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(Brighton &) Hove Grown 2021

Low Down

Two years in the making, with a top creative team and a cast of astounding (mainly) young actors, Gary Sefton’s Truestory production is a thrill from start to finish.


Pluck, teamwork, self-belief and a smattering of good luck drive the narrative of Gary Sefton’s feisty new play, the perfect tonic for these rather gloomy days. It’s an ambitious, beautifully realised show that has just the right mix of suspense and humour to keep an audience of small folk gripped.

With a nod to the Lost Boys, the story tells of children captured in the woods by a sinister spider-man. Can Blu, the only child left in the village, find and save them? The children are all familiar fairy-tale characters given a modern twist and lots of personality, in witty costumes by Ryan Dawson Laight. Brainy Gretel (Chanel McKenzie) and hungry Hansel (Osca Lloyd) squabble, Punzel is a monochrome Goth and Emma Postings is hilarious as Rose, the selfie-fixated, swivel-hipped Sleeping Beauty. Language rich with modern terminology keeps pace with non-stop action; the stage often a whirl of moving bodies, niftily handled props, breathtaking projections and effects.

Whilst we never feel that Blu will fail in their mission to reunite Granny (Gina Cameron) with long lost Red (Sophia Grilli), there are plenty of challenges for the gang to overcome along the way, primarily escaping the sticky web of Gary Sefton’s remarkable Spindra, the giant spider whose appearance is genuinely freaky, causing a momentary hush. The staging is crammed with invention but I particularly enjoyed Spindra expanding from four legs into eight and how his emotional journey is mirrored in his physicality.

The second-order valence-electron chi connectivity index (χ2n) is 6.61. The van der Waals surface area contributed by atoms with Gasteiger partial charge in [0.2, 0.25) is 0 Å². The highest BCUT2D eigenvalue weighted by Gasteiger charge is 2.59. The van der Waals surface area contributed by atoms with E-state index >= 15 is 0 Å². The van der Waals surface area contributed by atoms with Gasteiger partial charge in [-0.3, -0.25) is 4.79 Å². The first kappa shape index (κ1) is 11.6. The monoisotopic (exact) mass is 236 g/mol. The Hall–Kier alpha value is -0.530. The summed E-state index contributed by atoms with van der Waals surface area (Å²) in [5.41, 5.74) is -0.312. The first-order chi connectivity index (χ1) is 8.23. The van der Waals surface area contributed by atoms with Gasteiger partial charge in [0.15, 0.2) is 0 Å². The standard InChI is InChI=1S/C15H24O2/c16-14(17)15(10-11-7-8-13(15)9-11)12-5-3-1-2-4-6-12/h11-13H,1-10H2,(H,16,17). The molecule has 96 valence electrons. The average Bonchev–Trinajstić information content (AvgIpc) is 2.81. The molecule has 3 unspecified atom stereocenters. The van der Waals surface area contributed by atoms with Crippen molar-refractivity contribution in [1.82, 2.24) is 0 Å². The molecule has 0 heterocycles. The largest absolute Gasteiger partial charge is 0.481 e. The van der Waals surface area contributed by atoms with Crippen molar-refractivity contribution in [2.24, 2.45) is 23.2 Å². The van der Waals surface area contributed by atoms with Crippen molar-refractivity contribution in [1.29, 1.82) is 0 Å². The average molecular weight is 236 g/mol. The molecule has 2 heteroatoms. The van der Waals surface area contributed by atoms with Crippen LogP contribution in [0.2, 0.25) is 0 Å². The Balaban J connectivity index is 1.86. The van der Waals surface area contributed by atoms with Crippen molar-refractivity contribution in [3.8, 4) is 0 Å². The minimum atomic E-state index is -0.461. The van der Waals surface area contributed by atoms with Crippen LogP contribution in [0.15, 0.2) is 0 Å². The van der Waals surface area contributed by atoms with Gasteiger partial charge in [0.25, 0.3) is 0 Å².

The ensemble works brilliantly together and though Blu is the lead, everyone feels integral to the story. Mistreated Wolf (Ben Jones) gets the biggest laugh with his Welsh accented howl  “I’m not a dog!” Lily McGibbon as Blu moves like a cartoon character (high praise in my book) and carries Harrison White’s hook-filled songs with a clear high voice, over occasionally too loud backing. It beggars belief that this is Lily’s first professional performance; surely a star in the making.  In the dance routines a strong debut by Elise Donaghue as Punzel proves a Goth really can shake their booty.

Richer and more profound than any panto, Blu and the Magic Web manages to be contemporary yet timeless and is a must-see for everyone who has ever felt lost, or different, or in need of a virtual hug.

To paraphrase a certain po-faced ballroom dance judge, ‘In a word darlings. Simply. BLU.TI.FUL.’